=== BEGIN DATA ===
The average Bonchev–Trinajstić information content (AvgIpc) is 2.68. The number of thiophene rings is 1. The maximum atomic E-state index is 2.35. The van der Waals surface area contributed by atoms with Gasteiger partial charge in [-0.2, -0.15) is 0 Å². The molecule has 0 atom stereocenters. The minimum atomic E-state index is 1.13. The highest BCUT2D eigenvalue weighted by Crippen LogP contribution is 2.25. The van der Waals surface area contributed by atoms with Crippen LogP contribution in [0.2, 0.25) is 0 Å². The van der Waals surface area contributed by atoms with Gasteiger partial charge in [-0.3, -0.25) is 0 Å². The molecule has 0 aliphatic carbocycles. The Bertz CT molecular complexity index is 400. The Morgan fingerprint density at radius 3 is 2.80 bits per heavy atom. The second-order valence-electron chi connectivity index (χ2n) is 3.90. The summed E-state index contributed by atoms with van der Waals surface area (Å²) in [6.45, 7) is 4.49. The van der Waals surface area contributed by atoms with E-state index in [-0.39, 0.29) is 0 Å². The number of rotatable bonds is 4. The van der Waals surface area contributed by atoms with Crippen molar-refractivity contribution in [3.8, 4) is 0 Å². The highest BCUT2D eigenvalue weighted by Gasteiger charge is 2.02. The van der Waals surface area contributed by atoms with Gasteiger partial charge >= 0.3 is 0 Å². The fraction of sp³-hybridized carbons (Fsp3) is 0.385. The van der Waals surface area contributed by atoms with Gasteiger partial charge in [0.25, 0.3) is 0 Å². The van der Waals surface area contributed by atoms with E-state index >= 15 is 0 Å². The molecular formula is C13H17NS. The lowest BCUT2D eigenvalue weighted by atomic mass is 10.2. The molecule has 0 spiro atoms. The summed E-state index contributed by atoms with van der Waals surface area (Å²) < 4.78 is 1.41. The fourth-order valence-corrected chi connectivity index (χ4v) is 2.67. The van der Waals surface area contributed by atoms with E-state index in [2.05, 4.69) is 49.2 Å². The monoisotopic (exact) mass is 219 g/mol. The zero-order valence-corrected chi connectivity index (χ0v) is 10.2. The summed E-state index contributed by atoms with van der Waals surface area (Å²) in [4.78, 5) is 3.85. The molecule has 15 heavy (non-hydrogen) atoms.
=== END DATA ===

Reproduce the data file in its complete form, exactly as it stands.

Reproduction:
The average Bonchev–Trinajstić information content (AvgIpc) is 2.68. The number of thiophene rings is 1. The maximum atomic E-state index is 2.35. The van der Waals surface area contributed by atoms with Gasteiger partial charge in [-0.2, -0.15) is 0 Å². The molecule has 0 atom stereocenters. The minimum atomic E-state index is 1.13. The highest BCUT2D eigenvalue weighted by Crippen LogP contribution is 2.25. The van der Waals surface area contributed by atoms with Crippen LogP contribution in [0.2, 0.25) is 0 Å². The van der Waals surface area contributed by atoms with Gasteiger partial charge in [-0.3, -0.25) is 0 Å². The molecule has 0 aliphatic carbocycles. The Bertz CT molecular complexity index is 400. The Morgan fingerprint density at radius 3 is 2.80 bits per heavy atom. The second-order valence-electron chi connectivity index (χ2n) is 3.90. The summed E-state index contributed by atoms with van der Waals surface area (Å²) in [6.45, 7) is 4.49. The van der Waals surface area contributed by atoms with E-state index in [-0.39, 0.29) is 0 Å². The number of rotatable bonds is 4. The van der Waals surface area contributed by atoms with Crippen molar-refractivity contribution in [3.8, 4) is 0 Å². The highest BCUT2D eigenvalue weighted by Gasteiger charge is 2.02. The van der Waals surface area contributed by atoms with Gasteiger partial charge >= 0.3 is 0 Å². The fraction of sp³-hybridized carbons (Fsp3) is 0.385. The van der Waals surface area contributed by atoms with Gasteiger partial charge in [0.25, 0.3) is 0 Å². The van der Waals surface area contributed by atoms with E-state index >= 15 is 0 Å². The molecular formula is C13H17NS. The lowest BCUT2D eigenvalue weighted by atomic mass is 10.2. The molecule has 0 spiro atoms. The summed E-state index contributed by atoms with van der Waals surface area (Å²) < 4.78 is 1.41. The fourth-order valence-corrected chi connectivity index (χ4v) is 2.67. The van der Waals surface area contributed by atoms with E-state index in [2.05, 4.69) is 49.2 Å². The monoisotopic (exact) mass is 219 g/mol. The zero-order valence-corrected chi connectivity index (χ0v) is 10.2. The summed E-state index contributed by atoms with van der Waals surface area (Å²) in [4.78, 5) is 3.85. The molecule has 15 heavy (non-hydrogen) atoms.